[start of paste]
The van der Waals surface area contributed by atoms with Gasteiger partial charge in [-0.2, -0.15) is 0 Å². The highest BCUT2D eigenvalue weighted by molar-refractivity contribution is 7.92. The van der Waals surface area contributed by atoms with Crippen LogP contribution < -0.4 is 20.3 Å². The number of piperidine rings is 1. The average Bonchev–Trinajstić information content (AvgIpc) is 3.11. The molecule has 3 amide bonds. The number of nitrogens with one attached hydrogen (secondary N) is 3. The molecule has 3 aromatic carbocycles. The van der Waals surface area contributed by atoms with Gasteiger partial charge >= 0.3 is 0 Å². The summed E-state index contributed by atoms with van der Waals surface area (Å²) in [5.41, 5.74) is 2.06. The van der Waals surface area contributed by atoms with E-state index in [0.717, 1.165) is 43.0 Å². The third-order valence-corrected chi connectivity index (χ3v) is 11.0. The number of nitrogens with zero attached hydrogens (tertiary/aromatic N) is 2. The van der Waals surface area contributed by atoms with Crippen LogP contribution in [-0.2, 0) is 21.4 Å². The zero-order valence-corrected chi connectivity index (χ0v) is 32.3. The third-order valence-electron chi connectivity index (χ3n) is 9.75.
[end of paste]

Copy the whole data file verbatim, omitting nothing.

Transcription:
The van der Waals surface area contributed by atoms with Gasteiger partial charge in [-0.2, -0.15) is 0 Å². The highest BCUT2D eigenvalue weighted by molar-refractivity contribution is 7.92. The van der Waals surface area contributed by atoms with Crippen LogP contribution < -0.4 is 20.3 Å². The number of piperidine rings is 1. The average Bonchev–Trinajstić information content (AvgIpc) is 3.11. The molecule has 3 amide bonds. The number of nitrogens with one attached hydrogen (secondary N) is 3. The molecule has 3 aromatic carbocycles. The van der Waals surface area contributed by atoms with Gasteiger partial charge >= 0.3 is 0 Å². The summed E-state index contributed by atoms with van der Waals surface area (Å²) in [5.41, 5.74) is 2.06. The van der Waals surface area contributed by atoms with E-state index in [0.717, 1.165) is 43.0 Å². The third-order valence-corrected chi connectivity index (χ3v) is 11.0. The number of nitrogens with zero attached hydrogens (tertiary/aromatic N) is 2. The van der Waals surface area contributed by atoms with Crippen LogP contribution in [-0.2, 0) is 21.4 Å². The zero-order valence-corrected chi connectivity index (χ0v) is 32.3. The third-order valence-electron chi connectivity index (χ3n) is 9.75.